Travel is a great way to broaden one’s horizons, to expand one’s mind without the use of psychoactive drugs (or in tandem with psychoactive drugs, if that’s your thing). Every trip, every journey, every vacation is a learning experience. So if you’re learning things, that presupposes that there’s something you don’t already know, which makes sense. You can do all the research about a place before you visit, but you can’t know what it’s really like until you’re there. And let’s face it, many of us don’t do a lot of research. We want a holiday not an independent study project.
But that mentality can get you in trouble. The laws and customs of your land are not the laws and customs of all the lands. And if you don’t know these laws and customs, you could make a serious faux-pas in the country you are visiting. Or worse, you could run afoul of a law of which you’ve never heard. And you don’t want to be paying a hefty fine or worse still, have to spend time in jail because you didn’t know it’s illegal to wear a cardigan in Estonia. That totally isn’t true, by the way, but it’s a kind of thing that might be true. And that’s why you need to read this list!
20 Chewing Gum In Singapore
Let’s begin with one of the more well-known cases of a foreign country having very different rules than many other nations in the world. Singapore is infamous for its continued use of corporal punishment, specifically caning. However, if you are facing the punishment of caning, then you must have known that you were doing something wrong in the first place (assuming you’re guilty, of course). There are no obscure laws for which Singapore will sentence you to caning; it’s mostly major crimes.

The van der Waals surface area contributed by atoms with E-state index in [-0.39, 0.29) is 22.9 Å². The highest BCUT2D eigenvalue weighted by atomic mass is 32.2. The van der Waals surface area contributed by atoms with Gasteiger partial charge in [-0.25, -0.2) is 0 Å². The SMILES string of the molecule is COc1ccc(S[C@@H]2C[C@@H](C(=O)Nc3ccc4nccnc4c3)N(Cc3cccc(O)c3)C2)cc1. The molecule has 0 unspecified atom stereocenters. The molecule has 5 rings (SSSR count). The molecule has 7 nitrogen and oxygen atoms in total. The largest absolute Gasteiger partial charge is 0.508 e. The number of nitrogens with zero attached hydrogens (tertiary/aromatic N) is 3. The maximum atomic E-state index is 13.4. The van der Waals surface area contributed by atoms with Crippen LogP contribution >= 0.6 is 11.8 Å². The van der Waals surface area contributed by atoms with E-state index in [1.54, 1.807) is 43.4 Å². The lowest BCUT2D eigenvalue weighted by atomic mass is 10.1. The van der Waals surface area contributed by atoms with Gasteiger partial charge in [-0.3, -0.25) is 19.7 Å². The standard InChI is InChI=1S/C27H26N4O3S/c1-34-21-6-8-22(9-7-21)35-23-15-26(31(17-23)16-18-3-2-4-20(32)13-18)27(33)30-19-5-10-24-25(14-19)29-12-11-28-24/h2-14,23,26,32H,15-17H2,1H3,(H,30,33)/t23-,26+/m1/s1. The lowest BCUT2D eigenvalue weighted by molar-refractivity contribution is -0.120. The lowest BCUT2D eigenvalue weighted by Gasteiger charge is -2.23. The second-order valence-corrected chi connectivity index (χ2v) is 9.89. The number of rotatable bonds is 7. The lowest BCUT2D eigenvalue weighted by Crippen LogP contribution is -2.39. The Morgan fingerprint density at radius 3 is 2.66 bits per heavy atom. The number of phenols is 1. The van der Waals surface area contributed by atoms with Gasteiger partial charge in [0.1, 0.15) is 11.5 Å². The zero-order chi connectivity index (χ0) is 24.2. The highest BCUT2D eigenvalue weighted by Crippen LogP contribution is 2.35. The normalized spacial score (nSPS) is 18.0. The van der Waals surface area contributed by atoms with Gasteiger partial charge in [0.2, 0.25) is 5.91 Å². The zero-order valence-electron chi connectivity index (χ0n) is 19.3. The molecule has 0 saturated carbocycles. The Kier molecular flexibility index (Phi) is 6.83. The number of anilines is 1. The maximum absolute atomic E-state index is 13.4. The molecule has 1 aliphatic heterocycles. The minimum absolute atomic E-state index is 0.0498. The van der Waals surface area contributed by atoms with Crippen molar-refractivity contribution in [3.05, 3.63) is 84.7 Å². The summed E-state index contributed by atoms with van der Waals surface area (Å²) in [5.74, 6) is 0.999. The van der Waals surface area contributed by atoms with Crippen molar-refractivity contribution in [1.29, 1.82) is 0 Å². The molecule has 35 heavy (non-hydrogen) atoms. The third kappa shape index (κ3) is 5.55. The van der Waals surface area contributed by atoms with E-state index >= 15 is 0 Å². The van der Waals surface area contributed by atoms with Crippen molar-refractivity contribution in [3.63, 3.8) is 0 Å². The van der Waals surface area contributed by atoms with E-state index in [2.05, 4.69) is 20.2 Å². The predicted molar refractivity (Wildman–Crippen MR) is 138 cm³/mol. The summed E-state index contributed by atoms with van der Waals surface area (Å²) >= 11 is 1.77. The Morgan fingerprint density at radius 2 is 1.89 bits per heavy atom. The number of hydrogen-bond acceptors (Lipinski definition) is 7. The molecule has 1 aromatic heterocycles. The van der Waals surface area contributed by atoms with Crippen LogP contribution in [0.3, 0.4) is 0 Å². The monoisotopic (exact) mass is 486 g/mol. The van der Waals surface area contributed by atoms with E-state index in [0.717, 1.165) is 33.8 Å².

However, you can wind up receiving a fine in Singapore for doing something about which you’d never even think twice in most countries: chewing gum.
That's right, Singaporeans have long taken a dim view of gum and chewing it in public can result in a fine (of 500 USD!) from the authorities. Singapore prides itself on its very neat and well-kept streets, and it resents the costs it has paid in the past to clean up chewing gum. There are signs that Singapore is easing up on these anti-gum laws, however. For example, exceptions are made for medicinal gums, such as nicotine gum. Also, according to some outlets, travelers are allowed to bring up to only two packs of gum with them. However, if you’re planning on visiting the city-state, maybe just bring some mints instead.